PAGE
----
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Reversal of Arterial Stiffness and Maladaptative Arterial Remodeling After Kidney Transplantation.

J Am Heart Assoc; 6(9)2017 Sep 09.
Article in English | MEDLINE | ID: mdl-28889098

BACKGROUND:

Chronic kidney disease is characterized by stiffening, thinning, dilatation, and increased circumferential wall stress of large arteries, associated with increased cardiovascular risk. Kidney transplantation (KT) reverses many pathological features of chronic kidney disease and improves life expectancy; however, longitudinal studies exploring the impact of KT on recipient large arteries are scarce.

METHODS AND RESULTS:

This study was designed to appraise arterial changes following KT. Carotid-femoral pulse wave velocity, carotid remodeling (circumferential wall stress and carotid internal diameter), and stiffness were measured in 161 consecutive recipients receiving either a living (n=49) or a deceased (n=112) donor allograft, at 3 and 12 months after transplantation. Mean pulse wave velocity decreased from 10.8 m/s (95% confidence interval, 10.5-11.2 m/s) (at month 3) to 10.1 m/s (95% confidence interval, 9.8-10.5 m/s) (at month 12) ( <0.001). After multivariate adjustment, pulse wave velocity reduction from month 3 to month 12 was significantly larger in the living donor allograft KT ( <0.001). Circumferential wall stress decreased, 70 kPa (95% confidence interval, 68-72 kPa) to 64 kPa (95% confidence interval, 62-67 kPa), as well as carotid internal diameter and carotid stiffness ( <0.001 for all). Reductions in circumferential wall stress, diameter, and stiffness were significantly larger in the living donor allograft KT ( <0.001). When deceased donor allograft patients were classified into standard and expanded criteria donors, changes in both pulse wave velocity and circumferential wall stress were blunted in expanded criteria donors. Changes were independent of graft function and blood pressure changes.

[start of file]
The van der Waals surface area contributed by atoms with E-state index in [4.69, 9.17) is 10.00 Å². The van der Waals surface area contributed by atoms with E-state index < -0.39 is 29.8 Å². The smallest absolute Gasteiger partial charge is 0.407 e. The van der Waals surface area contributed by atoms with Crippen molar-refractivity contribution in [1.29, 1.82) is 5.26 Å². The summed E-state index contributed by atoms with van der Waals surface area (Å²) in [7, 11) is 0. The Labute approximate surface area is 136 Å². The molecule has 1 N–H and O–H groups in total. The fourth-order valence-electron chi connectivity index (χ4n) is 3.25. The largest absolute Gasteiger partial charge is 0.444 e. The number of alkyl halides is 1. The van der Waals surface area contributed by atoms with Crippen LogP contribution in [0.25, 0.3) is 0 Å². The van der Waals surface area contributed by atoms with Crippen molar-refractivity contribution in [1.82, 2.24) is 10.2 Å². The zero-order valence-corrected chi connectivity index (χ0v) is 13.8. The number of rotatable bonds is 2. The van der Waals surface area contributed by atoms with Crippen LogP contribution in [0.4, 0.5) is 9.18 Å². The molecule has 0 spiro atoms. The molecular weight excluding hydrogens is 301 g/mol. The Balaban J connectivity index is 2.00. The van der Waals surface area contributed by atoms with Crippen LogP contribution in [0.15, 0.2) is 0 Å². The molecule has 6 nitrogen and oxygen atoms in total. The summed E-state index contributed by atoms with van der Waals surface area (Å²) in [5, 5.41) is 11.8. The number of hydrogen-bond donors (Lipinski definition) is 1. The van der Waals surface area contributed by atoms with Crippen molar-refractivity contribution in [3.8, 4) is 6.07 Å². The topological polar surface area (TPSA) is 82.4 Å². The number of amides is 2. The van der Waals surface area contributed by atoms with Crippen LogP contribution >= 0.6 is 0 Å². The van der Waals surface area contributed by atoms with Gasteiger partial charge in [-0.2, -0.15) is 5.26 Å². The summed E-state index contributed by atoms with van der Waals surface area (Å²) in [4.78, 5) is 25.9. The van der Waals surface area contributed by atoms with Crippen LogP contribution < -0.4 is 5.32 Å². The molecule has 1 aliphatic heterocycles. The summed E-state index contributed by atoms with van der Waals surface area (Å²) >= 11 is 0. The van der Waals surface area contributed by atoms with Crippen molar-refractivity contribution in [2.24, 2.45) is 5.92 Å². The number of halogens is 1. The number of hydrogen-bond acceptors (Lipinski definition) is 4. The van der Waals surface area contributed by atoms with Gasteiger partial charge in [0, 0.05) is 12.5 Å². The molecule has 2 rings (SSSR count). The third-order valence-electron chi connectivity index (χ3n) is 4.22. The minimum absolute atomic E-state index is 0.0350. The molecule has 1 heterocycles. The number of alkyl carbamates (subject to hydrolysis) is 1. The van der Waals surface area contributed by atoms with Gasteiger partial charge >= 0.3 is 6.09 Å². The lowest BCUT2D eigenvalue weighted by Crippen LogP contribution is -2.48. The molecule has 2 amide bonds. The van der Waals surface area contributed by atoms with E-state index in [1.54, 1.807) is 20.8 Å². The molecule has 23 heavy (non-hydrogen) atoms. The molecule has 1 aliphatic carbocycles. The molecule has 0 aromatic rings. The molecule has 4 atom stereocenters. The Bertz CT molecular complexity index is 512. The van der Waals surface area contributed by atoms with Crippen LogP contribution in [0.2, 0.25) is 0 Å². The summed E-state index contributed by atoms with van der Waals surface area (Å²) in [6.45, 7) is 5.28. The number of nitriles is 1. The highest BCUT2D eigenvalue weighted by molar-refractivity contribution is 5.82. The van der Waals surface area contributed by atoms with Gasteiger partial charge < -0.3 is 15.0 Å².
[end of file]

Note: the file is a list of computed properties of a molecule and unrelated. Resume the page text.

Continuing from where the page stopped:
CONCLUSIONS:

Large-artery stiffness and maladaptive carotid artery remodeling of chronic kidney disease is partially reversed within 12 months of KT and appears unrelated to renal function. Improvements were independently associated with live organ donation. Our data suggest that expanded criteria donors may hamper vascular recovery.